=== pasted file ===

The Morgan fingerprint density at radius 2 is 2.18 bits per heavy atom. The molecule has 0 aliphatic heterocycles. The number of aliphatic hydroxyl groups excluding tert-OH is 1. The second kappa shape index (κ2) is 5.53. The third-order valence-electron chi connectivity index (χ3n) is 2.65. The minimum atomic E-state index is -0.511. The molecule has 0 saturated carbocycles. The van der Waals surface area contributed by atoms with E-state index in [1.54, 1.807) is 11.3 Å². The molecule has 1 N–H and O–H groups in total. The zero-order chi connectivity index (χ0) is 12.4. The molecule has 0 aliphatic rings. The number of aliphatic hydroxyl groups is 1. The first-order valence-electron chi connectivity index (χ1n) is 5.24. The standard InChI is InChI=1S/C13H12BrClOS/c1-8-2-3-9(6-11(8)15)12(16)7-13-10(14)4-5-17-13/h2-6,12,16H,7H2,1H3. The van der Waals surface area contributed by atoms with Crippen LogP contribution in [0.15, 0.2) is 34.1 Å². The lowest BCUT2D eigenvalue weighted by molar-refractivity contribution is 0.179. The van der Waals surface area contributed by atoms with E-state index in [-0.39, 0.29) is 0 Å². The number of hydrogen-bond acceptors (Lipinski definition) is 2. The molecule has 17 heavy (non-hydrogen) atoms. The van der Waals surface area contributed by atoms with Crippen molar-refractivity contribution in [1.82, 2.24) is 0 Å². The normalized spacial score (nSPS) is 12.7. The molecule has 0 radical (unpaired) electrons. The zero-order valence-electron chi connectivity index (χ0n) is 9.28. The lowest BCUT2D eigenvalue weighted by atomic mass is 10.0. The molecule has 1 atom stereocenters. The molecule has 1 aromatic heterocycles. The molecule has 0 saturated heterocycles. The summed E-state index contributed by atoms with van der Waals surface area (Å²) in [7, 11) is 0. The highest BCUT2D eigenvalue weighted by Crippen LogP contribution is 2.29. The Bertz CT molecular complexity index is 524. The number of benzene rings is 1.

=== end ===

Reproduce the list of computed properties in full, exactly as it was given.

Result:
The Morgan fingerprint density at radius 2 is 2.18 bits per heavy atom. The molecule has 0 aliphatic heterocycles. The number of aliphatic hydroxyl groups excluding tert-OH is 1. The second kappa shape index (κ2) is 5.53. The third-order valence-electron chi connectivity index (χ3n) is 2.65. The minimum atomic E-state index is -0.511. The molecule has 0 saturated carbocycles. The van der Waals surface area contributed by atoms with E-state index in [1.54, 1.807) is 11.3 Å². The molecule has 1 N–H and O–H groups in total. The zero-order chi connectivity index (χ0) is 12.4. The molecule has 0 aliphatic rings. The number of aliphatic hydroxyl groups is 1. The first-order valence-electron chi connectivity index (χ1n) is 5.24. The standard InChI is InChI=1S/C13H12BrClOS/c1-8-2-3-9(6-11(8)15)12(16)7-13-10(14)4-5-17-13/h2-6,12,16H,7H2,1H3. The van der Waals surface area contributed by atoms with Crippen LogP contribution in [0.15, 0.2) is 34.1 Å². The lowest BCUT2D eigenvalue weighted by molar-refractivity contribution is 0.179. The van der Waals surface area contributed by atoms with E-state index in [-0.39, 0.29) is 0 Å². The number of hydrogen-bond acceptors (Lipinski definition) is 2. The molecule has 17 heavy (non-hydrogen) atoms. The van der Waals surface area contributed by atoms with Crippen molar-refractivity contribution in [1.82, 2.24) is 0 Å². The normalized spacial score (nSPS) is 12.7. The molecule has 0 radical (unpaired) electrons. The zero-order valence-electron chi connectivity index (χ0n) is 9.28. The lowest BCUT2D eigenvalue weighted by atomic mass is 10.0. The molecule has 1 atom stereocenters. The molecule has 1 aromatic heterocycles. The molecule has 0 saturated heterocycles. The summed E-state index contributed by atoms with van der Waals surface area (Å²) in [7, 11) is 0. The highest BCUT2D eigenvalue weighted by Crippen LogP contribution is 2.29. The Bertz CT molecular complexity index is 524. The number of benzene rings is 1.